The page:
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September 15, 2013

5 views: Fine-arts picks for the fall

There is art beyond Labor Day, and quite often it's the best of the year. Check out these venues easily reached from Portland.

By Bob Keyes
Staff Writer

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"Spring, Thomas Point," by Felicity Sidwell. Sidwell credits the light outside her West Point studio that makes her want to paint. It’s “always different every morning. Everything looks different every day.

Image courtesy of Sidwell Art Gallery

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”“Sam’s Boat,” by Felicity Sidwell

Image courtesy of Sidwell Art Gallery

Additional Photos Below

Seaman and his wife, Heidi Seidelhuber, live in Seattle, where they run a steel fabrication business. Five years ago, they bought a building in downtown Boothbay Harbor and opened a gallery, Studio 53. "The gallery was on my bucket list," he said.

Today, Studio 53 is a thriving fine-art concern featuring the work of several local artists, including Seaman and Seidelhuber. They are in town only now and again, and turn the day-to-day operation of the gallery over to a half-dozen other artists.

It is run almost as a co-op. Each artist with a stake in the gallery shows his or her own work, and they also feature a local artist who is not associated with the gallery on a rotating monthly basis.

Three of the artists, including the husband-wife owners, are graduates of Rhode Island School of Design. The others are lifelong working artists or second-career newcomers.

"It is happening and building up strength with each year, and we're now on our fourth," said Studio 53 member Paula Ragsdale, who hopes that people visiting Boothbay Harbor this fall will take the time to step inside.

"Some of the exhibits have been cutting edge, worthy of New York City," she said. "My feeling is our building needs to be on the radar outside of this tiny region."

Other artists who show regularly are Dick and Priscilla Alden, John and Lynne Seitzer and Robert McCay. The work is varied and diverse, ranging from traditional landscapes and seascapes to abstract sculpture.

Each artist has his or her own room to hang work, and Seaman has given himself most of the third floor. This past spring, the gallery hosted a 50-year retrospective of Seaman's paintings, drawings and other two-dimensional work.

Among the work on view this fall is a series of conceptual pencil drawings that Seaman made based on Bach fugues. Each drawing has 24,000 pencil lines. The drawings are dramatic and precise, and almost mathematical in their execution.

Studio 53, 53 Townsend Ave., Boothbay Harbor. 11 a.m. to 5 p.m. daily through mid-October. 633-2755;



For most of his art-making career, printmaker R. Keith Rendall has created large-scale prints, woodcuts and etchings of critters and creatures found among the lakes, streams, rivers, bays and other waterways of Maine.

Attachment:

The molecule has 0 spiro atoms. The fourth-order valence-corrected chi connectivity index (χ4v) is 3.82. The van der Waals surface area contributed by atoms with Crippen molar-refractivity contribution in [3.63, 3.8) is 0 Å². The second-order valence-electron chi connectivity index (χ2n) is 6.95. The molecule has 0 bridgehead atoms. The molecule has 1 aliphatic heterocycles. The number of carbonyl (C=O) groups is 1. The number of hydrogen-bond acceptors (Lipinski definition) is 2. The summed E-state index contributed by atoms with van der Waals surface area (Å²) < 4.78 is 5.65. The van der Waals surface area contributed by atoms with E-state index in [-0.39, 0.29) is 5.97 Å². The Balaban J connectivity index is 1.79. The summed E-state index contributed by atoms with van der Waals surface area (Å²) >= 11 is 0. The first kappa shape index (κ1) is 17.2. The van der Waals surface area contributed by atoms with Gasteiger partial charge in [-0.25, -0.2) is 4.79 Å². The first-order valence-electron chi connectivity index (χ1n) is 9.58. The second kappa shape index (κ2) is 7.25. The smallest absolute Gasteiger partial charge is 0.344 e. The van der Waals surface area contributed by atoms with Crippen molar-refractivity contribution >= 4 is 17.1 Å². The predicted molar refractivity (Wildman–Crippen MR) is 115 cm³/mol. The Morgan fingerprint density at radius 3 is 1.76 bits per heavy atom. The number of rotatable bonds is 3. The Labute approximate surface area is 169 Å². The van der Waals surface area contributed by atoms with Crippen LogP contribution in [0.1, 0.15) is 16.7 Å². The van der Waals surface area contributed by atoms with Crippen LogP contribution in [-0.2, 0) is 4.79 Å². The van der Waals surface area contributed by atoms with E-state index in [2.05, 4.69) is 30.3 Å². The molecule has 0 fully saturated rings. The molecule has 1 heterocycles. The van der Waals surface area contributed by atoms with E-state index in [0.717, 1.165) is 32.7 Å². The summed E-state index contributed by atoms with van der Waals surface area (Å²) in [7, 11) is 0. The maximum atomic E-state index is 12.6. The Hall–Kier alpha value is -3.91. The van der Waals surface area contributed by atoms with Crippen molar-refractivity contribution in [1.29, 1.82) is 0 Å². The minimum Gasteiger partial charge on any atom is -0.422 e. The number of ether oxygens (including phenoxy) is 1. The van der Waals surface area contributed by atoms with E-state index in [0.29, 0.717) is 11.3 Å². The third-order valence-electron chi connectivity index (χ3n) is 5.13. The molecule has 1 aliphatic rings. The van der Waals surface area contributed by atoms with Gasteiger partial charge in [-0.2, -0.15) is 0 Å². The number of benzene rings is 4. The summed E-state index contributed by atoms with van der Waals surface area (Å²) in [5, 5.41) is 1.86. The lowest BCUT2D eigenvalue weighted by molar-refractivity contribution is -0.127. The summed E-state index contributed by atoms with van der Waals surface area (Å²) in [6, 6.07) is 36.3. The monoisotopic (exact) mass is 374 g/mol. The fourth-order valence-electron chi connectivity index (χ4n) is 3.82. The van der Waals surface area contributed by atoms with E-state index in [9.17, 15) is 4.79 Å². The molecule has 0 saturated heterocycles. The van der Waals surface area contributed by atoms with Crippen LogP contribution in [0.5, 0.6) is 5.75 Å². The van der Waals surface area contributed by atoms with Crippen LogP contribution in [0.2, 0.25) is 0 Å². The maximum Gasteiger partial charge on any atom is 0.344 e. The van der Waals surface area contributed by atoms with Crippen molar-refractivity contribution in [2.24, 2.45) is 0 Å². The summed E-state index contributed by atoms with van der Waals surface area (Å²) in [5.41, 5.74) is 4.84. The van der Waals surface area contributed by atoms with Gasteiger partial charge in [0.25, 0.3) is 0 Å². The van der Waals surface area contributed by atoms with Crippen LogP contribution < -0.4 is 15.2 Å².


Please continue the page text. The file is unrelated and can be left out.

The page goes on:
He's interested not simply in rendering the birds, bees, waterfowl and wildlife of Maine in their natural settings, but is concerned about making those creatures, great and small, look exactly right. He cares about how they move through the reeds and water, how they dive for their food and interact with their environment.

Rendall makes his prints based on years of observation, which involves hiking and canoeing and simply sitting down and watching for hours on end.

"I want to be true to these creatures, and be respectful of them," he said. "I want people to get a different story about these creatures, and the true essence of them and their habitat."

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Additional Photos

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Mae's Cafe, Bath

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"Hobson's Whart" is one of Ann Mohnkern's realistic views of the waterfront.

Jay York photo

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Sidwell Art Gallery

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Ann Mohnkern lately has been painting en plein air. This is “Plein Air #3”.

Courtesy of the artist

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Rendall Fine Art, Wiscasset

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“I want to be true to these creatures,” says R. Keith Rendall of his subjects, including “King Eiders.”

Image courtesy of Rendall Fine Art

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Keith Rendall's “Kingfisher.”

Image courtesy of Rendall Fine Art

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Richard Boyd Art Gallery, Peaks Island

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"American Eagle," by Gwen Sylvester

Image courtesy of Richard Boyd Art Gallery

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"Lawnmower#1: The New House" by Gordon Carlisle

Image courtesy of Richard Boyd Art Gallery

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Studio 53, Boothbay Harbor

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Abstract by Terry Seamon at Studio 53

Image courtesy of Studio 53

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"Quiet Time," by John M.T. Seitzer at Studio 53


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